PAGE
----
Jim Gannon understood when he became a Secret Service agent and protector of the President of the United States of America and his family that there would be certain sacrifices. He also knew the risks ¿ to himself, his friends and co-workers, his family and his boss - when he took the job. He just never thought he would actually have to face any of those things head-on. In Donald B. Keelan¿s historical fiction/thriller novel, Conspiracy on the Hudson, the reader is taken on a thrilling ride full of mystery, intrigue and espionage. To be honest, all you have to say is `historical fiction¿ to grab my attention. Conspiracy on the Hudson grabbed my attention further when I learned it was set in World War II. I am a huge World War II fanatic, so I was really excited to read this novel. While the plot was amazingly well thought out and detailed. There were a few issues that continually detracted from the appeal of the story itself.First, I want to say that Keelan is very gifted when it came to his descriptions of settings and characters. I could easily visualize the various settings in the novel. It was fantastic to feel that involved and drawn in. Because of Keelan¿s talent with describing settings and characters, I couldn¿t wait to find more time to read and discover what would happen next.As enthralled as I was with the plot of Conspiracy on the Hudson, for me, there were two issues. The first issue I had was the `Cast of Principle Characters¿ in the book. I¿ve come across similar additions in other novels before and actually found them to be quite useful. Keelan¿s `Cast of Principle Characters¿ is different from the others and honestly, his placement made it downright confusing. He chose to place it before the novel. It is the first thing you read. Before you¿ve even begun the novel, you have the entire list of characters in your head. You don¿t know how they fit together, or even where they belong in the story line; however, you already know of their existence and their role within the plot. Now obviously you have the choice to skip the list and begin the novel but if it¿s there, in the beginning; personally, I¿m going to read it. Whereas if it¿s there, at the end, as I¿ve seen in other novels, and I know I can consult it if I need to, then I¿m okay.My second issue was the dialog. It felt completely inconsistent to me. There were times when the dialog flowed easily and felt as if it fit perfectly within the context of the story. Then there were times when the dialog just felt severely¿lacking. Almost as if, it was forced. In those moments, when it felt forced and fake, it seemed to take on an almost juvenile quality. Instead of intelligent adult conversation, it felt like everything had been `dumbed down¿ and simplified. Like Keelan didn¿t know how to say, what he wanted and so it trying to write something it all came out simple and juvenile. During those moments, an otherwise completely addicting novel became almost painful for me to read.Overall, I really enjoyed reading Conspiracy on the Hudson. I found that even though it had its problems, it was a novel that I devoured pretty quick. Even though, in the end, I found myself torn between not wanting the story Keelan had so skillfully laid out for me and excited to finish it because I knew there was a sequel, Secret of Camp David. I remained torn throughout the end of the novel; however, I am still really looking forward to reading Secret of Camp David, so I guess that¿s the best review of all. If I¿ve finished the first book and I¿m dying to read the second, Donald B. Keelan must be doing something right.I received a free copy of Conspiracy on the Hudson, written by Donald B. Keelan, to read and review. I am in no way committed to writing a positive review; all reviews are my own thoughts and opinions. I am disclosing this information in accordance with the Federal Trade Commission¿s 16 CFR, Part 255: ¿Guides Concerning the Use of Endorsements and Testimonials in Advertising.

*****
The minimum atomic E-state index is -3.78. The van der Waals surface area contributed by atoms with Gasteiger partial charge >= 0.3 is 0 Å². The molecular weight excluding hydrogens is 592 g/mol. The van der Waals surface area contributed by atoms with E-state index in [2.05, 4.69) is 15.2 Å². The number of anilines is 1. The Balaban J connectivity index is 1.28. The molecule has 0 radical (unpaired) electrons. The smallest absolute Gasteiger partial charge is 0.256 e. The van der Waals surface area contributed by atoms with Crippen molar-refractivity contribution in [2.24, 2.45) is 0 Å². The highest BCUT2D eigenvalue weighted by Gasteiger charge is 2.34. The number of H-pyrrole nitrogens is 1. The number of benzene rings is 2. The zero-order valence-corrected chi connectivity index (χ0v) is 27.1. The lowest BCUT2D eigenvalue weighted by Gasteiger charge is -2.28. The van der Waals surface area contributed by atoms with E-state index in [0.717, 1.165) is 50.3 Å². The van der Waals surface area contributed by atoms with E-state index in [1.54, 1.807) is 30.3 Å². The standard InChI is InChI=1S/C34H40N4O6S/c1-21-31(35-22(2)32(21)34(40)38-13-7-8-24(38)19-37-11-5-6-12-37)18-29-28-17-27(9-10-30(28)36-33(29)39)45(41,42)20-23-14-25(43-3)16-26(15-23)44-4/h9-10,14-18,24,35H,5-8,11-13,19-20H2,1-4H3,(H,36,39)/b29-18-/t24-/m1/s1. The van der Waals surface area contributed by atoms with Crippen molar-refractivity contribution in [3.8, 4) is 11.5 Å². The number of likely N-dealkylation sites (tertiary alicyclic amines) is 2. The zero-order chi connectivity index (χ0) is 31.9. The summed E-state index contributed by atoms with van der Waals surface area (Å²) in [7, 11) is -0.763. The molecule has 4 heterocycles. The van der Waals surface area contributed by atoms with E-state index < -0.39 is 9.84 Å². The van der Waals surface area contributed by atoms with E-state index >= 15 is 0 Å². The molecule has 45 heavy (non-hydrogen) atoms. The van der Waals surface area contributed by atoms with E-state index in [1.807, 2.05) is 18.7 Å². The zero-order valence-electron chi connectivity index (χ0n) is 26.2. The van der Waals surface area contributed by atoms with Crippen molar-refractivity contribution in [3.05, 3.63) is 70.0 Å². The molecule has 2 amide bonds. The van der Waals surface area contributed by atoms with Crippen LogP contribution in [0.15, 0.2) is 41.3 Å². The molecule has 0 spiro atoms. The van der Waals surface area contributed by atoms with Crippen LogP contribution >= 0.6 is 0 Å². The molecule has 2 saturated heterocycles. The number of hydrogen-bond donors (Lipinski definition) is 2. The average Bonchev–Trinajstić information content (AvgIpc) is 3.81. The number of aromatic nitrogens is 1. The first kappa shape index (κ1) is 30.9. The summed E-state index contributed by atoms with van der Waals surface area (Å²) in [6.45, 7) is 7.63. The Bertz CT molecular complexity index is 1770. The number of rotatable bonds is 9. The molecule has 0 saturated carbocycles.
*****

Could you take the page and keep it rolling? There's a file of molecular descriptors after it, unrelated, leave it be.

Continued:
EGorski More than 1 year ago